The second annual international symposium:
“Dialogue on approaches to the treatment of addictions”

October 25-27, 2024
Sigmund Freud University, Freudplatz 3, 1020 Vienna

This symposium is a continuation of last year’s symposium and aims to continue the discussion between leading experts from different countries and professional fields on the theory and practice of addiction psychotherapy.

The Ukrainian colleagues presented their own innovative model of psychotherapy of addictive disorders, which is an integral phase of recovery after rehabilitation for people with addiction experience. This year’s symposium summarizes the results of several years of work – reflections, theoretical discussions, implementation of pedagogical and psychotherapeutic projects. Symposium participants will have the opportunity to communicate personally with project participants who have undergone psychotherapeutic treatment.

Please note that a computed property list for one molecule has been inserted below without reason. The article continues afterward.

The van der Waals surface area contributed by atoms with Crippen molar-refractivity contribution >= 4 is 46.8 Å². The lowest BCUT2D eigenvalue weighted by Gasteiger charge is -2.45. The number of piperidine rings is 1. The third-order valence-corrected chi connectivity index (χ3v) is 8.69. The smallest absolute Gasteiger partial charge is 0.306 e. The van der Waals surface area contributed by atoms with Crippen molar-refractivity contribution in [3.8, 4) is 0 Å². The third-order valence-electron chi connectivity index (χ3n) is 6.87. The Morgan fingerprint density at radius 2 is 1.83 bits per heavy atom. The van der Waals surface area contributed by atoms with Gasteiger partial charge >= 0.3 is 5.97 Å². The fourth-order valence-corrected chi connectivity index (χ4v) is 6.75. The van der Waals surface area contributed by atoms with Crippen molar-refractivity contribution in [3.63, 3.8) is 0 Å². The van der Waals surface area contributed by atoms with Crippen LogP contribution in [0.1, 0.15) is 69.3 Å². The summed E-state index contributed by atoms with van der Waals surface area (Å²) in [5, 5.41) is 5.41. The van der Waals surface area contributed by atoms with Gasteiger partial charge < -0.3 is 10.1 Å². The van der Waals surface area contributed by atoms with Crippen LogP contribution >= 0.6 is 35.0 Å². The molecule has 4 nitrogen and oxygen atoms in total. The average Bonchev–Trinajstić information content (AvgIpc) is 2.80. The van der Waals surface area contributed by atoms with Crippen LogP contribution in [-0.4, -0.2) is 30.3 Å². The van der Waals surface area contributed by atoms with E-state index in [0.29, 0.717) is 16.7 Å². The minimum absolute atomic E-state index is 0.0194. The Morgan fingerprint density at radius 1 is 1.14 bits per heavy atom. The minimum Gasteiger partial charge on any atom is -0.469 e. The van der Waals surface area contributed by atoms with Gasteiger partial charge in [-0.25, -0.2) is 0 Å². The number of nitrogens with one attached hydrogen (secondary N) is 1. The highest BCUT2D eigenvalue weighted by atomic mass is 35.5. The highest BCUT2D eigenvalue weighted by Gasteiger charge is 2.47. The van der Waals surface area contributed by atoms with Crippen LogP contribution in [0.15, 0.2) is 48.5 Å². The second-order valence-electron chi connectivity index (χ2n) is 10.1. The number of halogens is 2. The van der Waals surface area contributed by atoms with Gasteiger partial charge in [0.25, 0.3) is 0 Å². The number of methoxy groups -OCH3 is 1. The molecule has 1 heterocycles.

At this symposium we want to present our experience of addiction psychotherapy and discuss new developments and challenges of this method as well as share experiences with numerous international experts in this field.

Invited speakers: Prof. Dr. Dr. Pritz (Austria), Prof. Filts (Ukraine), Dr. John B. Arden (USA), Dr. Jeffrey M. Ross (USA), Prof. Dr. Musalek (Austria), and many others. 

Organizers: Ukrainian Institute for Addiction Psychotherapy in cooperation with Sigmund Freud Private University, International Association for Addiction Psychotherapy, Department of Psychiatry and Psychotherapy of Lviv National Medical University, Lviv Psychoanalytic Institute of Mental Health.

The conference will take place from October 25-27 at Sigmund Freud University Vienna, Freudplatz 3, 1020 Vienna, with the possibility of online participation.

Fees:
early bird* 200€
regular 300€
Student early bird* 100€
Student regular 150€

until 15.08.2024

Participation grants you (approximately) 7 continuing education credits (CECs/DFP)
The language of the symposium is English, with consecutive translation into Ukrainian and vice versa